The Alamo Grounds are lit up for the holidays!

For many, visiting the Alamo during the holidays is a tradition. If you haven’t visited recently, this is the best time of year to do so.

The holiday lights on the San Antonio River Walk has been a local favorite for many years, and now the Alamo grounds are decorated for the holidays as well. The combination of these two beautiful, San Antonio-specific landmarks (the River and the Alamo) are worth a trip downtown on their own, and the holiday decorations only add to this pairing. There will be Christmas trees in the Alamo gardens, festive lights throughout the grounds

by Ernesto Rodriguez, Alamo Associate Curator

Among the documents in the Alamo Collection is a circular sent by Stephen F. Austin to Gail Borden Jr., on the eve of revolution.

Dated September 19, 1835, the circular penned by the empresario, warned the people of Texas about General Martin Perfecto de Cos’ plan to march into the colonies. Austin urged the citizens of Texas to demand their rights under the Constitution of 1824, and outlined steps that needed to be taken. Committees of Safety should aid Texas by preparing for war.

Colonists should send representatives to a ‘consultation,” a meeting where…

by Dr. Bruce Winders, Alamo Historian

Artwork by Gary Zaboly

Immense mineral wealth rewarded Spanish efforts to colonize the Americas. Gold and silver — flowing from Mexico and Peru — filled convoys of galleons, and carried this treasure to Spain. Spanish monarchs came to rely on what seemed like an endless supply of ingots, coins, and jewelry cast from ore mined from rich deposits that dotted the land. As Spanish expeditions fanned out northward from Mexico City, explorers were on constant lookout for areas that might contain valuable ore to enrich themselves, and their monarch. …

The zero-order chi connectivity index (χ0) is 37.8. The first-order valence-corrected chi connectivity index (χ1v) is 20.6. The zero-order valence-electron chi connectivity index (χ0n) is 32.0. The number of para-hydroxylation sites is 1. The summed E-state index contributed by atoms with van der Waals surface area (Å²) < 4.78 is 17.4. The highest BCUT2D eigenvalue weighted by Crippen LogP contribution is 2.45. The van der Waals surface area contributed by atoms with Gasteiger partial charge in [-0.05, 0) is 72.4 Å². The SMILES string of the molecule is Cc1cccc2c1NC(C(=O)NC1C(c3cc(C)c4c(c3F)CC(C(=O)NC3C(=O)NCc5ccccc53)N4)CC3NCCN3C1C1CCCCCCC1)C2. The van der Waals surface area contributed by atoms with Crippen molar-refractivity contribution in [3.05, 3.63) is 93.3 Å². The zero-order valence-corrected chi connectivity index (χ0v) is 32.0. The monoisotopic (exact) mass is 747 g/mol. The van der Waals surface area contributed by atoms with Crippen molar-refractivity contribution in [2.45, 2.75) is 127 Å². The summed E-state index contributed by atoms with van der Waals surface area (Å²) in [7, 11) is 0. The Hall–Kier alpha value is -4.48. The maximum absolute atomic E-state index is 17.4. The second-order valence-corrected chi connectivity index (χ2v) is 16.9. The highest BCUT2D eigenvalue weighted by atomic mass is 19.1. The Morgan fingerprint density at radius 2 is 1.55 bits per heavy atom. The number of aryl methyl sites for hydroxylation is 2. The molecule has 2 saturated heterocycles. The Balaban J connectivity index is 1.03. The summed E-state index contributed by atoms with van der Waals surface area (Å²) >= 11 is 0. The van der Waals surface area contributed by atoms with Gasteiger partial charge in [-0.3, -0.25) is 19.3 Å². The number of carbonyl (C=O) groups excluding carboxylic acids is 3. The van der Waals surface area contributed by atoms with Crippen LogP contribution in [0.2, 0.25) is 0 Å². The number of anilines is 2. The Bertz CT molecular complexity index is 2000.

by Alamo Associate Curator Ernesto Rodriguez

A visitors’ register in the Alamo’s artifact collection documents an important episode in U.S. military history.

The United States declared war on Spain in 1898 after one of its battleships, the U.S.S. Maine, exploded and sank while docked in the harbor of Havana, Cuba. Thousands of American men volunteered to fight in the Spanish-American War. The most famous unit formed from these recruits was the 1st United States Volunteer Cavalry Regiment, better known as the “Rough Riders”. The regiment initially was led by Colonel Leonard Wood and Lt. Colonel Theodore Roosevelt.

Photo Credit: The Rivard Report

On Thursday, October 18th, San Antonio City Council voted to approve two key aspects of the Alamo Plan, making it a reality. This final vote by City Council will restore reverence to the site by closing the section of Alamo and Houston Street that run through the 1836 battlefield footprint and by leasing Alamo Plaza to the State of Texas.

“Several years of research, planning and hard work are paying off now that the plan has been approved by City Council,” Alamo CEO Douglass McDonald said. …

by Alamo Staff Member Misty Hurley